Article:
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Bambari Hospital a Lone Place of Help in Violence-Plagued CAR

ဒုသမၼတေလာင္းအမည္ တင္သြင္းခံရအၿပီး မတ္လ ၁၀ ေန႔က လႊတ္ေတာ္တြင္း ႐ိုက္ကူးထားသည့္ပံုမ်ား

In the Central African Republic (C.A.R.) - almost 2 years of conflict - has left the country’s 2nd city, Bambari, without a government. The only establishment still functioning is the main hospital where doctors and nurses perform surgery on victims from recent fighting under threats from armed men.

On a rubber mattress, in a simple metal-frame bed, lay Ephraim Bichimbao. His head is covered in bandages. The 24-year-old suffered a machete blow to the head when fighting broke out at a Seleka rebel-controlled checkpoint.

“The rebels wouldn’t let women pass. I went to check on the situation,” said Bichimbao.

He arrived here just two days ago after spending 11 days travelling by road and river to reach the region’s only functioning hospital.

“I was hiding in the bush when a group of fishermen found me and brought me here,” he said.

Tit-for tat violence between Seleka rebels and anti-balaka militias has devastated entire villages, displaced thousands and left countless dead and wounded.

The hospital’s already inadequate resources are strained beyond the limit. The operating room and the maternity ward are only functioning with the assistance of the International Red Cross and the global charity, Save the Children.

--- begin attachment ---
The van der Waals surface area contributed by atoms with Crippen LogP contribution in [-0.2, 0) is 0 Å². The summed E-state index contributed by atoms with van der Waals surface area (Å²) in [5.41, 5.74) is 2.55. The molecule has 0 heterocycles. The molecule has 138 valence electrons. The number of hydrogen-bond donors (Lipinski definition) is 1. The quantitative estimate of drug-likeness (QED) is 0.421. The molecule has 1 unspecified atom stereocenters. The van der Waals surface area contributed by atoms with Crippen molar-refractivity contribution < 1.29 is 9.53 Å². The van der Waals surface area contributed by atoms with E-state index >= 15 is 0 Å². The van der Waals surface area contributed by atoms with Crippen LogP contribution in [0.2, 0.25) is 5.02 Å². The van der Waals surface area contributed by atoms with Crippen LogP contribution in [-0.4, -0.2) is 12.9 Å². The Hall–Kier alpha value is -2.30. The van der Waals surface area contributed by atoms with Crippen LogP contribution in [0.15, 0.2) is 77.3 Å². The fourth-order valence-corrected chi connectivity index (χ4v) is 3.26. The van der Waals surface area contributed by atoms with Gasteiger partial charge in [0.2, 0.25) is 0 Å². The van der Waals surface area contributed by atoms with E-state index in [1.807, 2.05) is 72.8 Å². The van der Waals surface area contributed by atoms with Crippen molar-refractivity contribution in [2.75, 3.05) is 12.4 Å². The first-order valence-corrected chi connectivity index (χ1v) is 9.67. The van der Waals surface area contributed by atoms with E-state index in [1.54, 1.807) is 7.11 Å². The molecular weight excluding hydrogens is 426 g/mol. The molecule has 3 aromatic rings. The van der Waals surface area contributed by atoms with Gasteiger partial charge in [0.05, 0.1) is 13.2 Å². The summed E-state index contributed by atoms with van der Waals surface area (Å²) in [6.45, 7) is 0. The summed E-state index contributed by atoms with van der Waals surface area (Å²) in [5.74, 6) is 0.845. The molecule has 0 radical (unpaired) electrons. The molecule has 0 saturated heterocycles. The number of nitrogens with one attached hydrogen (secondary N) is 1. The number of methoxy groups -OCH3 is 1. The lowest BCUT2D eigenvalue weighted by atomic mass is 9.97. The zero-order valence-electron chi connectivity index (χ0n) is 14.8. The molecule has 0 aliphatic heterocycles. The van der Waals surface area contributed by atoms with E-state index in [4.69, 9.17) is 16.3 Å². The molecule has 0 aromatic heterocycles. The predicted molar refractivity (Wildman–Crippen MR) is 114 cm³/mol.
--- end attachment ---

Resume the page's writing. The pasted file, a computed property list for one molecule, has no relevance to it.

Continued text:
Pain medication is in short supply - making surgery an ordeal.

Doctor Joseph Bama - born and raised in Bambari, where his father was a doctor before him - says attacks on civilians are on the rise in recent months. On one day in September the hospital received 61 wounded from one village alone. A few weeks later, 31 patients arrived from another village.

Dr. Bama says those that do make it to the hospital have survived incredible odds.

“Men, women and children hide in the bush for days before they seek care for bullet wounds and machete cuts,” said Doctor Bama.

As if the situation wasn’t tough enough, hospital staff have the added stress of working under the threat from attack. Dr. Bama says armed men, mainly from the Seleka rebels, regularly enter the hospital.

"At one point we had to hide a man who had suffered a gun-shot wound in the maternity ward. The man was a member of the militia, the anti-balaka, and the Seleka came looking for him," he said.

Treating trauma cases from the violence is a constant - making medical care for illness even tougher. The leading cause of death in the Ouaka region, where Bambari is the capital, is not the continuing violence but malaria.

When the rebels attacked and burned her village, Olga Ngoayi fled to Bambari.

Displaced and seven months pregnant, she is suffering from malaria.

She joins other women in the maternity ward recovering from wounds suffered as they fled fighting.

Despite these near impossible conditions, Dr. Bama says the hospital staff is determined to stay open.

“In a region where there is very little political authority,” said Bama, “The hospital is one reminder that the country still exists.”